How to create a slice-like type?

I want to create my custom PathBuf type which should essentially behave like a Vec. I also want to be able to create slices thereof but I fail to create such a type.

type PathSegment = ();

struct PathSlice([PathSegment]);
struct PathBuf(Vec<PathSegment>);

impl std::convert::AsRef<PathSlice> for PathBuf {
    fn as_ref(&self) -> &PathSlice {

This fails because of unsizedness.

My other approach using references with lifetimes fails with “lifetime parameters or bounds on method as_ref do not match the trait declaration” - most probably because I don’t know exactly what I’m doing there:

type PathSegment = ();

struct PathSlice<'a>(&'a [PathSegment]);
struct PathBuf(Vec<PathSegment>);

impl<'a> std::convert::AsRef<PathSlice<'a>> for PathBuf {
    fn as_ref<'b>(&'b self) -> &'b PathSlice<'a> where 'b: 'a {

You will usually have to use unsafe code to do this. I haven’t dabbled in unsized stuff too much, so I can’t really help on that front.

One thing I do remember is that you can do this, but it won’t work in this case.

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As @KrishnaSannasi mentioned, one typically needs unsafe code:

impl std::convert::AsRef<PathSlice> for PathBuf {
    fn as_ref(&self) -> &PathSlice {
        unsafe { &*(self.0.as_ref() as *const [_] as *const PathSlice) }
       // or similar transmute() version

You’ll want to #[repr(transparent)] PathSlice as well.

Test your real code thoroughly though :slight_smile:


Having a Wrapper(T,), from a &Wrapper you can get a &T, thanks to being able to project a reference to a struct into a reference to one of its fields (e.g., &wrapper.0).

However, in general, you cannot go the other way around: that is, going from a &T to a &Wrapper, since nothing guarantees the existence of the “wrapping bread” around the pointee T.

An example of this is that your PathSlice could be / become (e.g., after a refactoring):

type PathSegments = [PathSegment];

struct PathSlice (bool, PathSegments);
// or similarly
enum PathSlice {

Here we can clearly see why it is not possible to get a &PathSlice from a &PathSegments (and with the type alias it should be easier to spot that unsizedness is not the problem here; you would have had a “cannot return a reference to a local / the local does not live long enough” error in your example): nothing guarantees that a valid bool precedes the PathSegments (and that is without talking into account alignment & padding).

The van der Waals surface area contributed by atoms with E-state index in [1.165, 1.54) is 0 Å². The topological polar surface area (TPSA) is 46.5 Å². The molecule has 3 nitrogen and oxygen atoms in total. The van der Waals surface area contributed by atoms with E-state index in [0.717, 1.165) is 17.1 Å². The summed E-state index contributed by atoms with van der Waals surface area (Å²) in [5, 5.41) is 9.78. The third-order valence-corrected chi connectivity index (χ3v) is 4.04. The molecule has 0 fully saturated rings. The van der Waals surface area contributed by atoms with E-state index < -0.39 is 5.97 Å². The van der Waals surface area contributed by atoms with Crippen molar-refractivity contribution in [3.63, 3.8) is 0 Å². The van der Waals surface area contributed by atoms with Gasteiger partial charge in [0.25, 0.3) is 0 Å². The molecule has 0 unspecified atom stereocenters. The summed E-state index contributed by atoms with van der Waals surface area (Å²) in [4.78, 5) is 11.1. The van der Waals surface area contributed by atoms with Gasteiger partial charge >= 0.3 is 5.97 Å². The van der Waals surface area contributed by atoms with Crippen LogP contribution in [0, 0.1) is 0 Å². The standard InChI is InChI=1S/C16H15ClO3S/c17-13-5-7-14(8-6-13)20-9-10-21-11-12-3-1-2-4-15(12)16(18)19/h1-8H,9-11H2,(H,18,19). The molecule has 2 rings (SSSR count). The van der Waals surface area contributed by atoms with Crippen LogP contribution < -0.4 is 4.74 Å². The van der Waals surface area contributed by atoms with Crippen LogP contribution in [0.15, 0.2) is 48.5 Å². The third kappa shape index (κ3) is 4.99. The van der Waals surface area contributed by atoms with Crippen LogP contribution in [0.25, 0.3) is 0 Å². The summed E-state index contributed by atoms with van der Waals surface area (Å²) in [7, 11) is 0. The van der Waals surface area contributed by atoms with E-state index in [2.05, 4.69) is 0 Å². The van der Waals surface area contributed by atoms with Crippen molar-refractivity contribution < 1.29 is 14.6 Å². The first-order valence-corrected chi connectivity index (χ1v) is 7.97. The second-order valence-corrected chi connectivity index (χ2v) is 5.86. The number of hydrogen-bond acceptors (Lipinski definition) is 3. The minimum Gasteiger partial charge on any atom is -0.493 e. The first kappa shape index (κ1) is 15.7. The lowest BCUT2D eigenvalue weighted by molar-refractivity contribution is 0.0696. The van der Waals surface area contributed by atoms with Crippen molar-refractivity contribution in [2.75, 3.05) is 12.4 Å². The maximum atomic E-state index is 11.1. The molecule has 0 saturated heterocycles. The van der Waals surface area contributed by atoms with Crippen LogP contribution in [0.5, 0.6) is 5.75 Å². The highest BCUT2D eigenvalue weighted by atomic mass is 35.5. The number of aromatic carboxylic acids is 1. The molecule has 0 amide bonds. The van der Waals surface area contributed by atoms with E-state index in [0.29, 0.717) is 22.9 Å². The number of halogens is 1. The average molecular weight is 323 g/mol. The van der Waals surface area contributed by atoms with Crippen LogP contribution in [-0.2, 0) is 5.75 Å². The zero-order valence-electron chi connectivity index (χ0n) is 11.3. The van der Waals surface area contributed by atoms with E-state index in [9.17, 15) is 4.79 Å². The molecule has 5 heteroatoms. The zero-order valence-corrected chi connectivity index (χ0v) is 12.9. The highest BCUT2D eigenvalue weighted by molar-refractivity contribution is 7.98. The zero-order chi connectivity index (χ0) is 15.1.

The general solution is to wrap the reference, like you tried:


struct PathSlice<'pathbuf> (
    &'pathbuf PathSegments,

impl PathBuf {
    fn as_slice (self: &'_ PathBuf) -> PathSlice<'_>

But this is not compatible with AsRef::as_ref signature (and would require a second wrapper for the &mut case).

The solution, for you case, is to assert (making the compilation fail when it is not the case, hence guarding against such refactoring) that your wrapper only exists at the type level; that on runtime both the wrapper and the wrappee are structurally equivalent; that your wrapper is a transparent wrapper. Hence the need for the #[repr(transparent)] attribute:

struct Wrapper /* = */ (

With that attribute, it becomes sound (although it still requires unsafe; I guess that a proc_macro_attribute granting a non-unsafe transmuting API would be a nice thing to do) to transmute between Wrapper and Wrappee, or between any pointer to Wrapper and the same pointer to Wrappee:

  • Wrapper = Wrappee,

  • &'a Wrapper = &'a Wrappee (and *const _),

  • &'a mut Wrapper = &'a mut Wrappee (and *mut _),

  • Box<Wrapper> = Box<Wrappee> (and NonNull<_>),

  • there should be no reason that it does not work also with Arc<Wrapper> = Arc<Wrappee>, but there is currently no warranty w.r.t. the transitivity of structural equivalence when one of the structs is neither #[repr(transparent)] nor #[repr(C)], and in the case of Arc / Rc a ArcBox / RcBox #[repr(Rust)] struct wraps the pointee.

Finally, unsizedness makes this more subtle, given that there is an implicit len: usize (or vtable: *const ()) field carried around during the transmutation of pointers.

Hence @vitalyd’s suggested solution.

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Thanks a lot for this in-detail explanation!